Baltimore shuts container terminal for two days on coronavirus cargo drop

Baltimore shuts container terminal for two days on coronavirus cargo drop

The Seagirt Marine Terminal is closing on two days and reducing gate hours due to cargo volume declines resulting from the coronavirus. Photo credit:

The Port of Baltimore’s sole container terminal was closed Thursday and will close again March 17 in response to the decline in cargo volumes triggered by the coronavirus disease 2019 (COVID-19), the Maryland Port Administration (MPA) said Friday.

The move by Seagirt Marine Terminal, which is operated by Ports America Chesapeake, follows the company’s decision to cut the terminal’s gate hours to 7 a.m. to 4:45 p.m. from March 3, from the previous operating hours of 6 a.m. to 5 p.m. The MPA, in announcing the new gate hours, attributed the cut to “disruptions in the global supply chain” due to the coronavirus. Scher said the port is aware of one blank sailing so far, which will take place in March.

The March 17 closure will take place on a labor holiday that is optional depending on the business, according to a statement by Richard Scher, spokesperson for the MPA. The holiday is a joint celebration of St. Patrick’s Day and the birthday of Thomas William "Teddy" Gleason, former president of the International Longshoremen’s Association, which is part of the coastwide master contract. The statement said the other marine terminals in the port that handle non-containerized cargo will operate as normal.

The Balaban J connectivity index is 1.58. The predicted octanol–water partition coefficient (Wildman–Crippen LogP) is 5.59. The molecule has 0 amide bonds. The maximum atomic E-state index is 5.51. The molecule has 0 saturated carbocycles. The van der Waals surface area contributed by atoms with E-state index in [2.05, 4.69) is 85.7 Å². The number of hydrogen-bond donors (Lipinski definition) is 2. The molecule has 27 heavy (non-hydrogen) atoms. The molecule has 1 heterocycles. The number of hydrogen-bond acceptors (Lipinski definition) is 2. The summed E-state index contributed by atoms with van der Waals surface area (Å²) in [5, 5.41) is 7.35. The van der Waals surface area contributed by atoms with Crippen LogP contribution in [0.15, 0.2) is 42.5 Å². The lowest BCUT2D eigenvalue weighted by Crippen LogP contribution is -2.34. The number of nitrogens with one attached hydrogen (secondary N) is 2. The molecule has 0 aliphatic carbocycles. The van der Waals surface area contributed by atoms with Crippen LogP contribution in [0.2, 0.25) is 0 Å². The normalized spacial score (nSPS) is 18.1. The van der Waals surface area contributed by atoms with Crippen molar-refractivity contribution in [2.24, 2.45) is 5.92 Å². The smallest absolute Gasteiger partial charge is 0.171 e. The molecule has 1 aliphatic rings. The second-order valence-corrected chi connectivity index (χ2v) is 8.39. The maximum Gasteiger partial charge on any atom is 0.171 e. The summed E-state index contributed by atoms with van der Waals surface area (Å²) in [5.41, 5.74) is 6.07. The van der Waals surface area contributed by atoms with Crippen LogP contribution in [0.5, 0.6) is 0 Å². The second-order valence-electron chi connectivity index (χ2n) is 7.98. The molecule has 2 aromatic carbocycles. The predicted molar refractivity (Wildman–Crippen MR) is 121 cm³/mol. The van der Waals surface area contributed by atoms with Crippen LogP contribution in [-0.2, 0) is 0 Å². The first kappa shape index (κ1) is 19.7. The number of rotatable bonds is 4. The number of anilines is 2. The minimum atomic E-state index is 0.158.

The terminal closure echoes the strategy at the ports of Long Beach and Los Angeles, the US ports most heavily reliant on imports from China and, therefore, most affected by the fallout from the coronavirus. Marine terminal operators there have canceled dozens of shifts due to the drop in cargo volumes.

The Port of Baltimore is served by the 2M and the Ocean alliances, both of which operate services to China that stop at the port, Scher said, adding about 30 percent of Baltimore’s containerized imports come from China. Imports from Asia through Baltimore increased 4 percent year over year to 262,574 loaded TEU in 2019, making it the 10th-busiest port in the US by volume of imports from Asia, according to PIERS, a sister product of within IHS Markit.

Baltimore’s total throughput of containerized cargo increased 10 percent to 65,665 loaded TEU in January, compared with the same month in 2019, MPA figures show. Scher said the volume increased again in February. He said the port is “expecting a decline” beginning in March, but did not know by how much. The port handled 822,899 loaded TEU in 2019, up 11.3 percent from 2018, the MPA figures show.

Contact Hugh R. Morley at and follow him on Twitter: @HughRMorley1.